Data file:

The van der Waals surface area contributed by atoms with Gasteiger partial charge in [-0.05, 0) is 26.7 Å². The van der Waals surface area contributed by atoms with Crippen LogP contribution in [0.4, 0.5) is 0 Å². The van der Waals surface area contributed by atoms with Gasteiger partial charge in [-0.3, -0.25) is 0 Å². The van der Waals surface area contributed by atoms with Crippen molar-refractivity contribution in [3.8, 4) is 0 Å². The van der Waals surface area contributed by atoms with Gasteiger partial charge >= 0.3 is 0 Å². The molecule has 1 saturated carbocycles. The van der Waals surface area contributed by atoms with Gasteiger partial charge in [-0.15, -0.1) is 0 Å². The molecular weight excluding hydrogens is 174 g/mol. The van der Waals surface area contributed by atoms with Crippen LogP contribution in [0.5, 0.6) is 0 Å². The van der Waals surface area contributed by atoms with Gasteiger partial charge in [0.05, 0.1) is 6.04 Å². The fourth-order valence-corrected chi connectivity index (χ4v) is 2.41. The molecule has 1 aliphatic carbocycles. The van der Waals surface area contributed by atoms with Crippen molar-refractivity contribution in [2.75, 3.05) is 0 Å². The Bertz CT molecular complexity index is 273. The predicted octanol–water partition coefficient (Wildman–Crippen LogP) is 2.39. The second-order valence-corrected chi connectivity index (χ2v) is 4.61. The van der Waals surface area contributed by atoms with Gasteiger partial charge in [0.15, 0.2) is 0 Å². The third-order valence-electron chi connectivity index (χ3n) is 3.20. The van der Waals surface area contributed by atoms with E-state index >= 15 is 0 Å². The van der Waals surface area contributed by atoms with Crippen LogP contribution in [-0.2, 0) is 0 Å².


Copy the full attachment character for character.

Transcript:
The van der Waals surface area contributed by atoms with Gasteiger partial charge in [-0.05, 0) is 26.7 Å². The van der Waals surface area contributed by atoms with Crippen LogP contribution in [0.4, 0.5) is 0 Å². The van der Waals surface area contributed by atoms with Gasteiger partial charge in [-0.3, -0.25) is 0 Å². The van der Waals surface area contributed by atoms with Crippen molar-refractivity contribution in [3.8, 4) is 0 Å². The van der Waals surface area contributed by atoms with Gasteiger partial charge >= 0.3 is 0 Å². The molecule has 1 saturated carbocycles. The van der Waals surface area contributed by atoms with Gasteiger partial charge in [-0.15, -0.1) is 0 Å². The molecular weight excluding hydrogens is 174 g/mol. The van der Waals surface area contributed by atoms with Crippen LogP contribution in [0.5, 0.6) is 0 Å². The van der Waals surface area contributed by atoms with Gasteiger partial charge in [0.05, 0.1) is 6.04 Å². The fourth-order valence-corrected chi connectivity index (χ4v) is 2.41. The molecule has 1 aliphatic carbocycles. The van der Waals surface area contributed by atoms with Crippen molar-refractivity contribution in [2.75, 3.05) is 0 Å². The Bertz CT molecular complexity index is 273. The predicted octanol–water partition coefficient (Wildman–Crippen LogP) is 2.39. The second-order valence-corrected chi connectivity index (χ2v) is 4.61. The van der Waals surface area contributed by atoms with Gasteiger partial charge in [0.15, 0.2) is 0 Å². The third-order valence-electron chi connectivity index (χ3n) is 3.20. The van der Waals surface area contributed by atoms with E-state index >= 15 is 0 Å². The van der Waals surface area contributed by atoms with Crippen LogP contribution in [-0.2, 0) is 0 Å².